(A) partial COI, and (B) 28S D2–D4 sequences from uropodoid mites collected from bark beetles.

doi:10.1371/journal.pone.0047243.g001

Amplified products and negative controls were visualized on 1% agarose electrophoresis gels, and purified using pre-cast E-Gel CloneWell 0.8% SYBR Safe agarose gels (Invitrogen, Carlsbad, CA, USA) following the protocol of [31]. Sequencing reactions were performed in a total reaction volume of 10 µl, with 3 µl ddH2O, 1.5 µl of 5× sequencing buffer, 0.5 µl of primer, 1 µl of BigDye Terminator (PE Applied Biosystems, Foster City, CA, USA), and 4 µl of purified PCR product. Sequencing was performed at the Agriculture & Agri-Food Canada, Eastern Cereal and Oilseed Research Centre Core Sequencing Facility (Ottawa, ON, Canada). Purification of sequencing reactions was performed using the ABI ethanol/EDTA/sodium acetate precipitation protocol and reactions were analysed on an ABI 3130×l Genetic Analyzer (PE Applied Biosystems, Foster City, CA, USA).

Sequence Alignment and Phylogenetic Analysis

Sequence chromatograms were edited and contiguous sequences were assembled using Sequencher v4.7 (Gene Codes Corp., Ann Arbor, MI, USA). COI sequences were aligned manually in Mesquite v2.74 [32] according to the translated amino acid sequence. 28S was initially aligned in ClustalX v2.0.12 [33] with the default settings, and subsequently adjusted manually in Mesquite, no regions were excised, and due to the absence of any secondary structure for mites for this gene region, no secondary structure alignment was performed. Sequences have been submitted to GenBank (Table 2).

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Table 2. Collection locations and host species records of uropodoid mites collected from scolytines (ingroup) and Nicrophorus beetles (outgroup) with GenBank accession no. for COI and 28S (*Uroob = Uroobovella, Trich = Trichouropoda, Nent = Nenteria).

doi:10.1371/journal.pone.0047243.t002

Pairwise distances were calculated using neighbour-joining (NJ) analyses with the Kimura-2-parameter (K2P) model in PAUP* v4.0b10 [34]. Phylogenetic reconstructions of COI, 28S, and concatenated datasets were performed using Bayesian inference (BI) in MrBayes v3.1.2 [35], [36], and parsimony analyses in TNT v1.1 [37]. Gaps were treated as missing since gaps scored as a fifth state produced the same topology as that observed for gaps as missing for each of the analytical approaches. Analyses of the COI dataset excluding the third codon positions produced poorly supported reconstructions with similar topology to the analyses including the third codon position; hence analyses were performed including the 3rd codon.

MrModeltest v2.3 [38] was used to determine the best-fit model of molecular evolution for each gene, which was determined to be GTR+I+G. Bayesian analysis was performed in MrBayes with a Markov Chain Monte Carlo (MCMC) method, two independent runs, with nucmodel = 4by4, Nst = 6, rates = invgamma, samplefreq = 1000, four chains = one cold and three heated. The COI dataset ran for 20 million generations, and the 28S and concatenated datasets ran for 10 million generations with a burn-in of 1000. In Mesquite, the remaining trees, excluding the burn-in, were used to generate a majority-rule consensus tree displaying the posterior probability supports for each node. Bayesian analyses were performed using the on-line Computational Biology Service Unit at Cornell University, and at the Cyberinfrastructure for Phylogenetic Research (CIPRES) portal [39].

Parsimony analysis was performed using a heuristic search with tree bisection-reconnection (TBR) branch swapping and 1000 random addition sequence replicates, all characters were treated as unordered, equal weighting, and gaps were treated as missing. Multiple trees were obtained and these were presented in a semistrict consensus tree. Node support was assessed in TNT, using jackknife resampling with 36% of characters removed and 1000 replicates, Bremer supports and partitioned Bremer supports (PBS) were also determined using TNT. Node support for the parsimony analysis of the COI and concatenated datasets were mapped onto the corresponding Bayesian phylogenies.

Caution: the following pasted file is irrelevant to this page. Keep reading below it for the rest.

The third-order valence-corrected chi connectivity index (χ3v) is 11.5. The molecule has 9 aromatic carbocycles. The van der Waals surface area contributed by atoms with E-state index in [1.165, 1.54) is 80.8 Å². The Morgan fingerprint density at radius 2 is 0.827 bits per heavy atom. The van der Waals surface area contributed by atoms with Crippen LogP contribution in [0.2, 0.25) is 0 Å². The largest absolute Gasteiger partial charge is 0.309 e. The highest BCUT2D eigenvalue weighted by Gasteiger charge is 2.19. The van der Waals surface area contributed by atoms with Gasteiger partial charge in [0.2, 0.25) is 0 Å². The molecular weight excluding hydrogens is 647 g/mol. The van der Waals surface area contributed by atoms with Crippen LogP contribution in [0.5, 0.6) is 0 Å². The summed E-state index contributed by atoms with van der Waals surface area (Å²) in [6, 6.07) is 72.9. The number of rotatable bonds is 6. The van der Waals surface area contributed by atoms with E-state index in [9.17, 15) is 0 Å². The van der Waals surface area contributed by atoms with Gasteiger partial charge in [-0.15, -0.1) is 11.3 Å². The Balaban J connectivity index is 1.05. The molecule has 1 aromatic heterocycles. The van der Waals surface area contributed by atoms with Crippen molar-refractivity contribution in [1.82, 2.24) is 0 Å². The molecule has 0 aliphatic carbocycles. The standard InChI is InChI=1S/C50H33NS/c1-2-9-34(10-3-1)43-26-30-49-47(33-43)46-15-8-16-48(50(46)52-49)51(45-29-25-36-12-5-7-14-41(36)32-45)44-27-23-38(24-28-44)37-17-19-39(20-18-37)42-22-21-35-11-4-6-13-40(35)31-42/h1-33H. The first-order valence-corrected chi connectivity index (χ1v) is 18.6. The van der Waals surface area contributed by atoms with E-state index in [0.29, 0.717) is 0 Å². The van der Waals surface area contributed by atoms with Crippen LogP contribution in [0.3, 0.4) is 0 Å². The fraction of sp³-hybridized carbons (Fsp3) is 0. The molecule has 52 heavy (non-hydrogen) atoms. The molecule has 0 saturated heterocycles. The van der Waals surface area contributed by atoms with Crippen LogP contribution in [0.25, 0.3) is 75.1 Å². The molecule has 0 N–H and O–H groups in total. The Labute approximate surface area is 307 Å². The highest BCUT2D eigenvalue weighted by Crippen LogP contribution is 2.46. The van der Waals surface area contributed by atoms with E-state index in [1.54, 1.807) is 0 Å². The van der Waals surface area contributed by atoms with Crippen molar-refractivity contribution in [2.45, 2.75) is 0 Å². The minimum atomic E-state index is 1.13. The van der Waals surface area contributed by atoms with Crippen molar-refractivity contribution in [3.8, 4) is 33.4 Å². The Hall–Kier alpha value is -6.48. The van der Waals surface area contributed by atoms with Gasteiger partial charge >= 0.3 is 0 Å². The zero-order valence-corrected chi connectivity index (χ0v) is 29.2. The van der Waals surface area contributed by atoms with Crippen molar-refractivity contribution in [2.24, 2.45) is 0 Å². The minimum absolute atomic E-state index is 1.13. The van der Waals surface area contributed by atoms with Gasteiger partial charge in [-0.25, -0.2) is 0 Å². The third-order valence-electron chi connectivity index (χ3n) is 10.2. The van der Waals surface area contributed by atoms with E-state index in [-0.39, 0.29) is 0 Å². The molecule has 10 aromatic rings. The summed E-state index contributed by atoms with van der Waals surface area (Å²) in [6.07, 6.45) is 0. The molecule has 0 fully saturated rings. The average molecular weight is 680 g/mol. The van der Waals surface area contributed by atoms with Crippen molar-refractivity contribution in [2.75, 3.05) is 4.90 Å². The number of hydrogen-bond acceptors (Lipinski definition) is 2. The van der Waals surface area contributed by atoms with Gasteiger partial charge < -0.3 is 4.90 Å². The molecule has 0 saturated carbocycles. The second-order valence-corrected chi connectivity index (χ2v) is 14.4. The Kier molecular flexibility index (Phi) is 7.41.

Morphological Analysis

To assess intraspecific morphological divergence of mites used in the molecular analyses, slide-mounted specimens were examined using a Leica DM5500B compound microscope, and 15 and 14 characters (for Trematuridae and Urodinychidae, respectively) were measured using Leica Application Suite, Live and Interactive Measurements Modules v3.5. Characters from different body regions were selected based on their relative ease of measurement and prominence, as well as previously observed variation across specimens. The 15 characters measured for trematurid species were: maximal length and width of the dorsal shield and ventrianal shield; sternal shield (SS) median length; SS width at five levels (from anterior to posterior): maximal width of the SS anterior margin, maximum width of the two expansions at level with coxae II–III and coxae III–IV, minimum width of the posterior constriction level with coxa IV, and width of the SS posterior margin; length of tarsus I; and the length of the following setae: opisthogastric setae V8 and V4 [25] (JV4 and paranal, sensu [40]), the proximoventral setae of femur I, and the longest of anterodorsal setae in the sensory pit of tarsus I. The same characters were measured for Urodinychidae (Uroobovella) species, except that seta V4 and proximoventral setae of femur I were not measured, but the length of dorsal seta j1 was instead. Morphological divergence was visualized by generating an ordination based on semistrong hybrid multidimensional scaling (SSH MDS) with PATN v2.27 [41]. The ordination was based on a Bray-Curtis distance matrix between mite specimens created using morphometric data standardized for body size to eliminate bias linked to body size, and transformed ((value – minimum)/range) to balance the weight of all measured characters. The ordination was generated based on 1000 iterations and 1000 random starts. Significant differences among groups detected in a given ordination were tested using ANOSIM (analysis of similarity), with 1000 iterations.